Two Dollars of Joy

It wasn’t even my $2.

I was wandering around the Ithaca Children’s Garden with a friend of mine this morning (she has a child, don’t worry– we weren’t just creepy adults walking through), and it turned out that they have a little garden summer camp, and a bunch of 6 and 7 year olds were picking fruits, vegetables, herbs, and flowers from the garden to sell at a little farmers’ market that they were hosting.  One of the little girls walked right up to us and invited us to come shop.  Adorable.

So we went over and this is what we saw:


3 5 6 7 4 8

One of the boys held up a handful of mint (chocolate mint, he informed me) and something that looks like dill but which I’m hoping is fennel and told me that it was “after dinner tea,” and that it was FREE!  I’m certainly not one to turn down a free bundle of after dinner tea herbs.  The friend I was with let me borrow $2, so I bought a peach tomato (for $1.50) and a bouquet of edible flowers for 50¢– pea flowers, nasturtium, and calendula, if I remember correctly.  Darling.   I ate the tomato then and there, like a peach, and it was still warm from the late morning August sun.  The flowers and herbs were a bit wilted by the time I got them home, but all I can think is that I have never tasted so much joy for so little money that wasn’t mine to begin with. (My bunch of edible flowers and after dinner tea herbs in photo below).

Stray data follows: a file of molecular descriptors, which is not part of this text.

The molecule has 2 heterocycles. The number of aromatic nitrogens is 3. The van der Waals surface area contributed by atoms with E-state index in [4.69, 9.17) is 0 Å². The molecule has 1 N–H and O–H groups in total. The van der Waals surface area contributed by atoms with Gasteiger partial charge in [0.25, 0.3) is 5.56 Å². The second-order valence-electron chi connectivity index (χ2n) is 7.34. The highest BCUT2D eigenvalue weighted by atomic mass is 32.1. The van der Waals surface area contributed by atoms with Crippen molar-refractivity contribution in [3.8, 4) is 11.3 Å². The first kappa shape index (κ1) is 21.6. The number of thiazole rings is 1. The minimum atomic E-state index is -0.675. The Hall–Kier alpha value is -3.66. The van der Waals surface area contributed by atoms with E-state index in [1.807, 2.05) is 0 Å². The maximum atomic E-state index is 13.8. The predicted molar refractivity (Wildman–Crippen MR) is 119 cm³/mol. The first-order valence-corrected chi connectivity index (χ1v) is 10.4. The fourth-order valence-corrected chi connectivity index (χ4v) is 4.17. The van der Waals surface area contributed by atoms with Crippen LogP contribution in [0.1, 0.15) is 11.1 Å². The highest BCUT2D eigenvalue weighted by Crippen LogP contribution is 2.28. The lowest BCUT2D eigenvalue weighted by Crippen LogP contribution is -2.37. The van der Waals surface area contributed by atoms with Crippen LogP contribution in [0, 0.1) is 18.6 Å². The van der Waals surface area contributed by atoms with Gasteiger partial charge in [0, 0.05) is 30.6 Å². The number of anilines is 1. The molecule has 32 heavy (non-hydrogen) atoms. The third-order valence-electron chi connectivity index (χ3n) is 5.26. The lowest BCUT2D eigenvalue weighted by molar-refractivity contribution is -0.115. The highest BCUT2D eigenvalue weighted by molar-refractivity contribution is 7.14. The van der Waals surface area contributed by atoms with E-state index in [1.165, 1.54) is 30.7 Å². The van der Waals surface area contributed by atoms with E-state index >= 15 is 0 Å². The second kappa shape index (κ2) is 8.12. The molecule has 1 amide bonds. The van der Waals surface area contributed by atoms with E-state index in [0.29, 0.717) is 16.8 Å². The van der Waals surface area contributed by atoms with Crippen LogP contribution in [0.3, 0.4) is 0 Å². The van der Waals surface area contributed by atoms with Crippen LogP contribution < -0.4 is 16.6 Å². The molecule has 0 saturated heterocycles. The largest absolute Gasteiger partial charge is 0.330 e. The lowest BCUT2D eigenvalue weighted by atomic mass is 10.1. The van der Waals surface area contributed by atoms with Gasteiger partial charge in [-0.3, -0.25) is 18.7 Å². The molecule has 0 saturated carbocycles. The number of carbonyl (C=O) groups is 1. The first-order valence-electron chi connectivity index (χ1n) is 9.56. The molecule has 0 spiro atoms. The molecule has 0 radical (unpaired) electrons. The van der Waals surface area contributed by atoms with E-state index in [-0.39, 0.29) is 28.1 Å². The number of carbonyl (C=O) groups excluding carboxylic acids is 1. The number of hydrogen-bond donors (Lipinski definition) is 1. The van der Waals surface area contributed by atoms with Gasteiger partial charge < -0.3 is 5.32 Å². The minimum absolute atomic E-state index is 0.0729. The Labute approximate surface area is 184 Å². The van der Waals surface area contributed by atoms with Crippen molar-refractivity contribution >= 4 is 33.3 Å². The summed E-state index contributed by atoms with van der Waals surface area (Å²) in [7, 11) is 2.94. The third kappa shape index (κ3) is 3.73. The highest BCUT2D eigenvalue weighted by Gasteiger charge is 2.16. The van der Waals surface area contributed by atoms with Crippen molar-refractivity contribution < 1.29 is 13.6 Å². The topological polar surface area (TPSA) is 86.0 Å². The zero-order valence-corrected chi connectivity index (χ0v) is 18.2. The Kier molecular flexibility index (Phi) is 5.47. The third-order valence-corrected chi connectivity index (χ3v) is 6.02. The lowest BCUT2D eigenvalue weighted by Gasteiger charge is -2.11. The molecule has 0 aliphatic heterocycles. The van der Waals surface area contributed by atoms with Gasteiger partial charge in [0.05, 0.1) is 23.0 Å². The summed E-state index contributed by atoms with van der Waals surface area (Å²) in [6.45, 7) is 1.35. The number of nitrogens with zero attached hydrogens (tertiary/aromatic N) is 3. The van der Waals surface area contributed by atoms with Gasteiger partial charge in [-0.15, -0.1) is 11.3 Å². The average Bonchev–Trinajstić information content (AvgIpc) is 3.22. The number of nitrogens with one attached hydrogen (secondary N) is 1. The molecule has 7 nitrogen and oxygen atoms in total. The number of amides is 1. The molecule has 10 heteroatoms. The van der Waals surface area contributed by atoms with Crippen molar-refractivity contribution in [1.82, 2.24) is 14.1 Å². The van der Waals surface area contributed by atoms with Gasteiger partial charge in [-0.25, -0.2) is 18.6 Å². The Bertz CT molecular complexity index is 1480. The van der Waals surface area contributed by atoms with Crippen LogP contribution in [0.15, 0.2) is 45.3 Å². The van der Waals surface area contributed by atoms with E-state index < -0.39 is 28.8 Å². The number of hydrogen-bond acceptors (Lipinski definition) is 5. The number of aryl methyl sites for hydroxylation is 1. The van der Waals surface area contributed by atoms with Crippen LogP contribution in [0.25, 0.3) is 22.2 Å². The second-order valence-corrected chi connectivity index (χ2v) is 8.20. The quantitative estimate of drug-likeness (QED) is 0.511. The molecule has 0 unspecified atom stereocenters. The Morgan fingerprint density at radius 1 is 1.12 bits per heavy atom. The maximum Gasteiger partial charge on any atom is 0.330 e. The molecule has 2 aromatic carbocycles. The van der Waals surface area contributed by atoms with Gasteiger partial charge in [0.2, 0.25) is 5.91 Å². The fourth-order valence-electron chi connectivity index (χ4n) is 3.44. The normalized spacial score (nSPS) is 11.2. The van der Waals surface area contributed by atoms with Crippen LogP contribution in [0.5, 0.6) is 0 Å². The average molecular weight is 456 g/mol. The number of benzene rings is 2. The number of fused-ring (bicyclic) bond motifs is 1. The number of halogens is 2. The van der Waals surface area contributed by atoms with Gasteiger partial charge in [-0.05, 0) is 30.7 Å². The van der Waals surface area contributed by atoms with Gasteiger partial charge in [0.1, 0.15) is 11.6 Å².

Cheap Things I’ve Bought That I Love: Castile Soap

Oh Dr. Bronner’s Castile Soap.  This stuff is wonderful.  I started using it back in high school for backpacking trips because it’s biodegradable.  It’s super concentrated (so you waste less packaging), organic, and fair trade.  And the peppermint smell is just invigorating, clean, and fresh.  They sell other scents (lavender, orange, etc.) and you can also buy it in bar form.

So most commercial hand and body soaps contain sodium lauryl/laureth sulfates and other harsh chemicals that strip your skin and cause some pretty nasty things to happen once they disappear down the drain.  Dr. Bronner’s soaps are a good way to be better to your skin and the environment.

A 32 oz. bottle can cost anywhere from $9 (at Trader Joe’s) to about $13 or $14, which might seem like a lot for soap.  But it’s super concentrated, so a bottle lasts forever.  I’ve been using the same bottle for over 3 months for hand soap in the kitchen and bathroom, bathing soap, and shaving cream.  I think I can get another month or 2 from the same bottle.


* Dilute with equal part water for hand soap ( just pour into your hand soap dispenser when it’s empty, and refill as needed)